Next month, Public Art Fund is installing Martin Creed’s “Understanding,” a 50-foot rotating neon sign, on Brooklyn’s Pier Six. That’s about a 20 minute walk through the Brooklyn Bridge Park Greenway from “OY/YO,” the popular public sculpture from Deborah Kass that’s on view until August.
Which got us thinking: why do New Yorkers love one-word giant public text sculptures so much?
Robert Indiana’s iconic 1964 “LOVE” sculpture on Avenue of the Americas is so popular it has it’s own Yelp page (with 4.5 stars, to boot). There’s a second, schlockier “HOPE” version a few blocks away on 53rd and 7th.
Is a word worth a thousand pictures? Tourists love to take selfies in front of these. Perhaps people like iconic, single-word text pieces because they’re so instantaneously “legible.” They’re as recognizable as a brand, like watermarking your vacation photos so everyone knows exactly where you were. People like taking pictures of text blocks in public spaces so much, some exhibitions are curated specifically with that in mind. Last year, the Public Art Fund commissioned yet another text-based project in Downtown Brooklyn, this time in partnership with Instagram. They organized a crowd of popular Instagram users to visit hank Willis Thomas: The Truth Is I See You (installed in MetroTech Commons until June of this year) and document these kinda silly works.
This might point to a minor crisis in the world of public art: after modernism, no one seems to know what to do with public sites. There was a time when one could plump something steel and abstract in a plaza and call it a day. Abstraction is inoffensive and open to interpretation. Language is one step further in that reduction. There are precious few singular words that are offensive on their own. But two or more words state an opinion. A single word can appear loaded without saying much.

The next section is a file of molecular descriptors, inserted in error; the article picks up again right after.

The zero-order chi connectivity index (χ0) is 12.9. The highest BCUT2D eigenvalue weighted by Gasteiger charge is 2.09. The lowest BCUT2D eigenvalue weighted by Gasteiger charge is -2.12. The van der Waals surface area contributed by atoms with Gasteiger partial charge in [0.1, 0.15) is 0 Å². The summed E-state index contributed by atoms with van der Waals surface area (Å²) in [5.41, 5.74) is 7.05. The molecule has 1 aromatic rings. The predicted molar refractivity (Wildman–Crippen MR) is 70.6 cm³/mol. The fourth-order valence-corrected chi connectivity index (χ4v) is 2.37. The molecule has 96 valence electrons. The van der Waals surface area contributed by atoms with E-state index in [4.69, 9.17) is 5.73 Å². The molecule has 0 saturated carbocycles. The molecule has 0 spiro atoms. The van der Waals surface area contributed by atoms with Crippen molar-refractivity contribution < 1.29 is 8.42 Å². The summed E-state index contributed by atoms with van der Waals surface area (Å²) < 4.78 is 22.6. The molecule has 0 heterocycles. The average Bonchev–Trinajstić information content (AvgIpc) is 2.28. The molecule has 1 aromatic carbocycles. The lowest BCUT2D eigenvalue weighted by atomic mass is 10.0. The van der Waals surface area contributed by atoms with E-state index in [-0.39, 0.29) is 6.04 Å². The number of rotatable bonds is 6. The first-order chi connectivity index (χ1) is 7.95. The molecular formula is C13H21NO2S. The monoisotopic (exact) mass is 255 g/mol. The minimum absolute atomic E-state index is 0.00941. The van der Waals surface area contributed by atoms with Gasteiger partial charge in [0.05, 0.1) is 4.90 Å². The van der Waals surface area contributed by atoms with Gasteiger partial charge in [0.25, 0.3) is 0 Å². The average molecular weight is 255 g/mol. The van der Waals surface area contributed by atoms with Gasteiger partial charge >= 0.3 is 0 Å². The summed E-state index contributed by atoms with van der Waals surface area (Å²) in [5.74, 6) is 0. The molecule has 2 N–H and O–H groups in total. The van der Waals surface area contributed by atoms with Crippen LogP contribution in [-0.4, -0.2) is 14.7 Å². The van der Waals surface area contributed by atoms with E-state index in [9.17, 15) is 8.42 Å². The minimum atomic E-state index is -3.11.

There are exceptions, of course. At the height of the recession, in 2008, Marshall Reese and Nora Ligorano installed “ECONOMY” in front of the Supreme Court in Lower Manhattan. The letters were cast in ice, and gradually melted and crumbled throughout the day.
Other artists have used a single bold word to queer the city’s ubiquitous advertising—most famously, Barbara Kruger’s untitled commission from the Public Art Fund in 1991. In these bus shelter posters, the word “HELP!” directed passengers to a smaller blocks of text, wherein a fantasy world populated by pregnant men in crisis was described. It was strange and great, possibly moreso for the general public.
But those same, once-subversive tactics artists appropriated from advertising have a way of finding themselves back in the hands of corporations. In 2011, Target commissioned a giant “READ” display made of Doctor Seuss books as a promotion. The books were donated, but it still felt more like an act of branding rather than a magnanimous gesture.
At any rate, it looks as if we’ll be doing a lot of very-short-form reading while looking at public art in this city for the foreseeable future. Especially in Brooklyn. The trend isn’t just limited to “official” public installations though. Last year, Studio Sweet Home presented a quasi-public exhibition by Yeimi Salazar and Melvin Sanchez in the lot at Exit Room NY. I think, of all the oversized words floating around outside, these are my favorite:
This article first appeared on Art F City.